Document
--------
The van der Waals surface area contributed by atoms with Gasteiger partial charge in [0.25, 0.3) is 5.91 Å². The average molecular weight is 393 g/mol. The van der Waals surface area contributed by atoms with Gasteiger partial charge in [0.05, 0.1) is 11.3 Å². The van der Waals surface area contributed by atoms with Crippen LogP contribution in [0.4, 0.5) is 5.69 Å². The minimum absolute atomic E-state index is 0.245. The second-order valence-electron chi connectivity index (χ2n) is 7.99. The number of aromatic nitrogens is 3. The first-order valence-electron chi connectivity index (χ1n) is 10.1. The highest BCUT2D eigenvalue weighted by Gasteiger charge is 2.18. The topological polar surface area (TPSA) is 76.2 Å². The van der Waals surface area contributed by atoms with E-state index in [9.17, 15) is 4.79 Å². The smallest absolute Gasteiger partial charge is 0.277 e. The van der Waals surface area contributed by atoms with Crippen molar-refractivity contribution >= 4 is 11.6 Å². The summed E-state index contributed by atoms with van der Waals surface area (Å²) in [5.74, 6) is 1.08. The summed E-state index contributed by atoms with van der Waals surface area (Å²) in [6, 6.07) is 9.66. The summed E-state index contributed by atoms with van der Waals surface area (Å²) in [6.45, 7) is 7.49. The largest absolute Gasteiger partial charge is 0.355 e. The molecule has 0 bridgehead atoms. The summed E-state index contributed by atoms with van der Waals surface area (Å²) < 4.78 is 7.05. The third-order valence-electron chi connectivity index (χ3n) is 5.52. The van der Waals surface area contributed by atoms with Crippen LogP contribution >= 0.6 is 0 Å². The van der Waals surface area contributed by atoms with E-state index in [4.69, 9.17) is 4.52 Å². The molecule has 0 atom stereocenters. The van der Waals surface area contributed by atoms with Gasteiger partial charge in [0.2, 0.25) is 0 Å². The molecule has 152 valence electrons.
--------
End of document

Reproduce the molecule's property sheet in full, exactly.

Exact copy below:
The van der Waals surface area contributed by atoms with Gasteiger partial charge in [0.25, 0.3) is 5.91 Å². The average molecular weight is 393 g/mol. The van der Waals surface area contributed by atoms with Gasteiger partial charge in [0.05, 0.1) is 11.3 Å². The van der Waals surface area contributed by atoms with Crippen LogP contribution in [0.4, 0.5) is 5.69 Å². The minimum absolute atomic E-state index is 0.245. The second-order valence-electron chi connectivity index (χ2n) is 7.99. The number of aromatic nitrogens is 3. The first-order valence-electron chi connectivity index (χ1n) is 10.1. The highest BCUT2D eigenvalue weighted by Gasteiger charge is 2.18. The topological polar surface area (TPSA) is 76.2 Å². The van der Waals surface area contributed by atoms with E-state index in [9.17, 15) is 4.79 Å². The smallest absolute Gasteiger partial charge is 0.277 e. The van der Waals surface area contributed by atoms with Crippen molar-refractivity contribution >= 4 is 11.6 Å². The summed E-state index contributed by atoms with van der Waals surface area (Å²) in [5.74, 6) is 1.08. The summed E-state index contributed by atoms with van der Waals surface area (Å²) in [6, 6.07) is 9.66. The summed E-state index contributed by atoms with van der Waals surface area (Å²) in [6.45, 7) is 7.49. The largest absolute Gasteiger partial charge is 0.355 e. The molecule has 0 bridgehead atoms. The summed E-state index contributed by atoms with van der Waals surface area (Å²) < 4.78 is 7.05. The third-order valence-electron chi connectivity index (χ3n) is 5.52. The van der Waals surface area contributed by atoms with Crippen LogP contribution >= 0.6 is 0 Å². The van der Waals surface area contributed by atoms with E-state index in [4.69, 9.17) is 4.52 Å². The molecule has 0 atom stereocenters. The van der Waals surface area contributed by atoms with Gasteiger partial charge in [0.2, 0.25) is 0 Å². The molecule has 152 valence electrons.